Castaway Sues U.S. Cruise Line

    Adrian Vasquez pauses during an interview with the Associated Press outside his home in the town of Rio Hato, Panama, Thursday, April 19, 2012. Vasquez, an 18-year-old Panamanian, went on a fishing trip with two friends last Feb. 24 but while returning home, their motor died. They had been drifting for16 days when birdwatchers with powerful spotting scopes on the deck of the luxury cruise ship Star Princess saw their boat adrift miles away and told ship staff about a man desperately waving a red cloth. The cruise ship didn't stop, and the fishing boat drifted another two weeks before it was found. By then, Vasquez's two friends had died.  (AP Photo/Tito Herrera)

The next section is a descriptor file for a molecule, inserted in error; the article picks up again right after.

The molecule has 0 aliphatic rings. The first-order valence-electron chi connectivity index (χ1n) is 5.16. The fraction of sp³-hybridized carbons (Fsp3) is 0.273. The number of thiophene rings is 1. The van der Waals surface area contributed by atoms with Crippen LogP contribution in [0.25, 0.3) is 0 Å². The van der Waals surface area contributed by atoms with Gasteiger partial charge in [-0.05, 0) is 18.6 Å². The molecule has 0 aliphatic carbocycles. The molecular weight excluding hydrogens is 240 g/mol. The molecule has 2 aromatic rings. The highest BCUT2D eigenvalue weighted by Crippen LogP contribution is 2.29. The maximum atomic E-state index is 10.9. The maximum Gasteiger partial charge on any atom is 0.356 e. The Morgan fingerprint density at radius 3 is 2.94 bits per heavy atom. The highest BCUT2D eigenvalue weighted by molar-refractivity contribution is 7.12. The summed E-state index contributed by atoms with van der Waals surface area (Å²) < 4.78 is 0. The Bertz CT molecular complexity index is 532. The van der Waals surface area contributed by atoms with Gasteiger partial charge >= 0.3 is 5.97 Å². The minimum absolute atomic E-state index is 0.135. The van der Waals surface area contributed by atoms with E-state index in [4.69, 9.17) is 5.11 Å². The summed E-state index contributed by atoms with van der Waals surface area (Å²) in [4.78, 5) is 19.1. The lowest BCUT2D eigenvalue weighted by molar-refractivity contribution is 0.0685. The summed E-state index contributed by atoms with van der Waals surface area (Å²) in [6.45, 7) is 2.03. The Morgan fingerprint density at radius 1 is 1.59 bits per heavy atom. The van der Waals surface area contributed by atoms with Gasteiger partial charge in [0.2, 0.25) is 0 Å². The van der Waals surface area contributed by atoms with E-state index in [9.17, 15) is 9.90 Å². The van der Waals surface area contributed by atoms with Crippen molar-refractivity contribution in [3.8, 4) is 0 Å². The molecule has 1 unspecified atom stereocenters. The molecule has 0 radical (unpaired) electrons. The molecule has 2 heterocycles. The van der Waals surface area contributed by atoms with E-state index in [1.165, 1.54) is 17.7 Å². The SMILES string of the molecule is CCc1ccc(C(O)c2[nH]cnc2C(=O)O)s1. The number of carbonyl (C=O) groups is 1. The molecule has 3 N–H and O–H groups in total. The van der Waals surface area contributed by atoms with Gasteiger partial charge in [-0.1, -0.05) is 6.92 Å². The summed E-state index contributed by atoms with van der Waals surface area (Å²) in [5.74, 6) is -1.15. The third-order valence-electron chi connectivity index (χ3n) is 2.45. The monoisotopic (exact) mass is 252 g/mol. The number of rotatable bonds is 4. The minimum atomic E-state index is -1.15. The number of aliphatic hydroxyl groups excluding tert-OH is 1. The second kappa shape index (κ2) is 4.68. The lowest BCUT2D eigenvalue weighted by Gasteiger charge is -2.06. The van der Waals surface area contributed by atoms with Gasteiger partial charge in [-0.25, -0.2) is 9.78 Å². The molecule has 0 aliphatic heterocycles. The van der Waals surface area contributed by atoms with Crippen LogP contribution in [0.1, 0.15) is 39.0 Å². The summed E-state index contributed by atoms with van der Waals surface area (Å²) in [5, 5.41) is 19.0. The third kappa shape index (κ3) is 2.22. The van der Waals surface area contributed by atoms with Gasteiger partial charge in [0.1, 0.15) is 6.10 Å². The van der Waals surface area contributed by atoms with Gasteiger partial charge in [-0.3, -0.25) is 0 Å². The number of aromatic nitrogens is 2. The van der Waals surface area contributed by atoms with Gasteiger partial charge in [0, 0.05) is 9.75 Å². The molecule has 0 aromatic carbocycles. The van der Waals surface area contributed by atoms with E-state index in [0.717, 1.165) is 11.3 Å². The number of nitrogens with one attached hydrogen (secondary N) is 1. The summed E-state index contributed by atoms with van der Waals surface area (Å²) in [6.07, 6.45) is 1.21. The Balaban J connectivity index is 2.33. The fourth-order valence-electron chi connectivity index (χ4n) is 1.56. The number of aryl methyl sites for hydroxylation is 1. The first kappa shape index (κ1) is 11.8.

Tito Herrera / AP Photo

    One U.S. cruise line has a litigious Robinson Crusoe on its hands. Eighteen-year-old Panamanian fisherman Adrian Vazquez says he and two others were stranded for 16 days after the motor on their fishing boat broke. Then, on March 10, they saw a cruise liner approach and called for help, but the ship, owned by Princess Cruises, allegedly passed them by. Vazquez’s two companions died in the nearly two weeks that followed before Vazquez was finally picked up near the Galápagos Islands. According to Princess, passengers aboard the cruise liner never told the captain they had seen a stranded boat.

    Read it at The Associated Press